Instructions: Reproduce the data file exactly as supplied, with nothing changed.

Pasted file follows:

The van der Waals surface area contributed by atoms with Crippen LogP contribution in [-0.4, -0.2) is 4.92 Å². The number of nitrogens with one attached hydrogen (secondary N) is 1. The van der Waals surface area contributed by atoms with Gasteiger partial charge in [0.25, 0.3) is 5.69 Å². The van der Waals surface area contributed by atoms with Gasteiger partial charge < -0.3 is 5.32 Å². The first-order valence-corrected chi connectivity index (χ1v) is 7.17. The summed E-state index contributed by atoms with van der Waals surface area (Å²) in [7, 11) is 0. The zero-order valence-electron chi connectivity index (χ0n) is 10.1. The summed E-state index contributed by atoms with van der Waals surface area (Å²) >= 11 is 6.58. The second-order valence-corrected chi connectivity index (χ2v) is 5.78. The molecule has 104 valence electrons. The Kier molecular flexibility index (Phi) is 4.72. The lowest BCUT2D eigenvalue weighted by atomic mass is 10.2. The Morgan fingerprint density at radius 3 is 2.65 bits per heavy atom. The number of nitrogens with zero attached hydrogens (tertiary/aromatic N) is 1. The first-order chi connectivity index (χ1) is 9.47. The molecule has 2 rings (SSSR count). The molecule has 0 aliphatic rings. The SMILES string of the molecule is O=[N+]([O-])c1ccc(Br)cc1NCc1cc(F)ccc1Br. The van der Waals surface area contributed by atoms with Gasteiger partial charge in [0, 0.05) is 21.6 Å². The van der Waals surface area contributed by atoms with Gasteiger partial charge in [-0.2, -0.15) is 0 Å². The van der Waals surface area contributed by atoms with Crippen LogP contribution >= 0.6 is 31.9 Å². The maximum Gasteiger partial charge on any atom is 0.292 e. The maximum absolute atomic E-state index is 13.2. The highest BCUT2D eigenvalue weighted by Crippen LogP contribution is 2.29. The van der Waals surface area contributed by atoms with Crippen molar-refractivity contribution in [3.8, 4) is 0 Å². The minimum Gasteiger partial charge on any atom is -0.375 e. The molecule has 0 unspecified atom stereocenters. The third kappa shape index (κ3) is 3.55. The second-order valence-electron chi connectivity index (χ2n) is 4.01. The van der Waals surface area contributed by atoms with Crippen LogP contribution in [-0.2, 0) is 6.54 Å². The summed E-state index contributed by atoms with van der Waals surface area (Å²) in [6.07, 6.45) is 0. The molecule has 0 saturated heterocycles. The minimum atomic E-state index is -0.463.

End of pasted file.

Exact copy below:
The van der Waals surface area contributed by atoms with Crippen LogP contribution in [-0.4, -0.2) is 4.92 Å². The number of nitrogens with one attached hydrogen (secondary N) is 1. The van der Waals surface area contributed by atoms with Gasteiger partial charge in [0.25, 0.3) is 5.69 Å². The van der Waals surface area contributed by atoms with Gasteiger partial charge < -0.3 is 5.32 Å². The first-order valence-corrected chi connectivity index (χ1v) is 7.17. The summed E-state index contributed by atoms with van der Waals surface area (Å²) in [7, 11) is 0. The zero-order valence-electron chi connectivity index (χ0n) is 10.1. The summed E-state index contributed by atoms with van der Waals surface area (Å²) >= 11 is 6.58. The second-order valence-corrected chi connectivity index (χ2v) is 5.78. The molecule has 104 valence electrons. The Kier molecular flexibility index (Phi) is 4.72. The lowest BCUT2D eigenvalue weighted by atomic mass is 10.2. The Morgan fingerprint density at radius 3 is 2.65 bits per heavy atom. The number of nitrogens with zero attached hydrogens (tertiary/aromatic N) is 1. The first-order chi connectivity index (χ1) is 9.47. The molecule has 2 rings (SSSR count). The molecule has 0 aliphatic rings. The SMILES string of the molecule is O=[N+]([O-])c1ccc(Br)cc1NCc1cc(F)ccc1Br. The van der Waals surface area contributed by atoms with Gasteiger partial charge in [0, 0.05) is 21.6 Å². The van der Waals surface area contributed by atoms with Gasteiger partial charge in [-0.2, -0.15) is 0 Å². The van der Waals surface area contributed by atoms with Crippen LogP contribution >= 0.6 is 31.9 Å². The maximum Gasteiger partial charge on any atom is 0.292 e. The maximum absolute atomic E-state index is 13.2. The highest BCUT2D eigenvalue weighted by Crippen LogP contribution is 2.29. The van der Waals surface area contributed by atoms with Crippen molar-refractivity contribution in [3.8, 4) is 0 Å². The minimum Gasteiger partial charge on any atom is -0.375 e. The molecule has 0 unspecified atom stereocenters. The third kappa shape index (κ3) is 3.55. The second-order valence-electron chi connectivity index (χ2n) is 4.01. The van der Waals surface area contributed by atoms with Crippen LogP contribution in [-0.2, 0) is 6.54 Å². The summed E-state index contributed by atoms with van der Waals surface area (Å²) in [6.07, 6.45) is 0. The molecule has 0 saturated heterocycles. The minimum atomic E-state index is -0.463.